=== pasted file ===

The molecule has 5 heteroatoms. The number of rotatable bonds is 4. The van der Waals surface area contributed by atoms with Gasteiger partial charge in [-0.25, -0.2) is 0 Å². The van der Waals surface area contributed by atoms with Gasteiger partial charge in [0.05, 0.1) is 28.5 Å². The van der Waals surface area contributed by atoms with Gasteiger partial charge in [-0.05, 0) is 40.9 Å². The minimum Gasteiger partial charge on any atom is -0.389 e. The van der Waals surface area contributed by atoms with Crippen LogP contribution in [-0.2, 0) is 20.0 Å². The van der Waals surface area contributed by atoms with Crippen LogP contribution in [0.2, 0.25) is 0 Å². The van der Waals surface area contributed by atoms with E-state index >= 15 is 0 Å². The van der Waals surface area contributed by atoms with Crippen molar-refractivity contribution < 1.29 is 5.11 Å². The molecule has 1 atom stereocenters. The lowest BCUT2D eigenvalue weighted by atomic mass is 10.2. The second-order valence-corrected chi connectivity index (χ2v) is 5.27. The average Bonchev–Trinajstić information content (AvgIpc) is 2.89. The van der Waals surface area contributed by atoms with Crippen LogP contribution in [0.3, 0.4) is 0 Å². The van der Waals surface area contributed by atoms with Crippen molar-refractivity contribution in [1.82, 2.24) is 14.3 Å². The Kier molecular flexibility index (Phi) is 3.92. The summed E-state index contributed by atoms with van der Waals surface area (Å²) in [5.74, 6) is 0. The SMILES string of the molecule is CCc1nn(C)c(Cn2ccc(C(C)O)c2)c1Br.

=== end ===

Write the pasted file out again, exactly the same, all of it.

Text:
The molecule has 5 heteroatoms. The number of rotatable bonds is 4. The van der Waals surface area contributed by atoms with Gasteiger partial charge in [-0.25, -0.2) is 0 Å². The van der Waals surface area contributed by atoms with Gasteiger partial charge in [0.05, 0.1) is 28.5 Å². The van der Waals surface area contributed by atoms with Gasteiger partial charge in [-0.05, 0) is 40.9 Å². The minimum Gasteiger partial charge on any atom is -0.389 e. The van der Waals surface area contributed by atoms with Crippen LogP contribution in [-0.2, 0) is 20.0 Å². The van der Waals surface area contributed by atoms with Crippen LogP contribution in [0.2, 0.25) is 0 Å². The van der Waals surface area contributed by atoms with E-state index >= 15 is 0 Å². The van der Waals surface area contributed by atoms with Crippen molar-refractivity contribution < 1.29 is 5.11 Å². The molecule has 1 atom stereocenters. The lowest BCUT2D eigenvalue weighted by atomic mass is 10.2. The second-order valence-corrected chi connectivity index (χ2v) is 5.27. The average Bonchev–Trinajstić information content (AvgIpc) is 2.89. The van der Waals surface area contributed by atoms with Crippen LogP contribution in [0.3, 0.4) is 0 Å². The van der Waals surface area contributed by atoms with Crippen molar-refractivity contribution in [1.82, 2.24) is 14.3 Å². The Kier molecular flexibility index (Phi) is 3.92. The summed E-state index contributed by atoms with van der Waals surface area (Å²) in [5.74, 6) is 0. The SMILES string of the molecule is CCc1nn(C)c(Cn2ccc(C(C)O)c2)c1Br.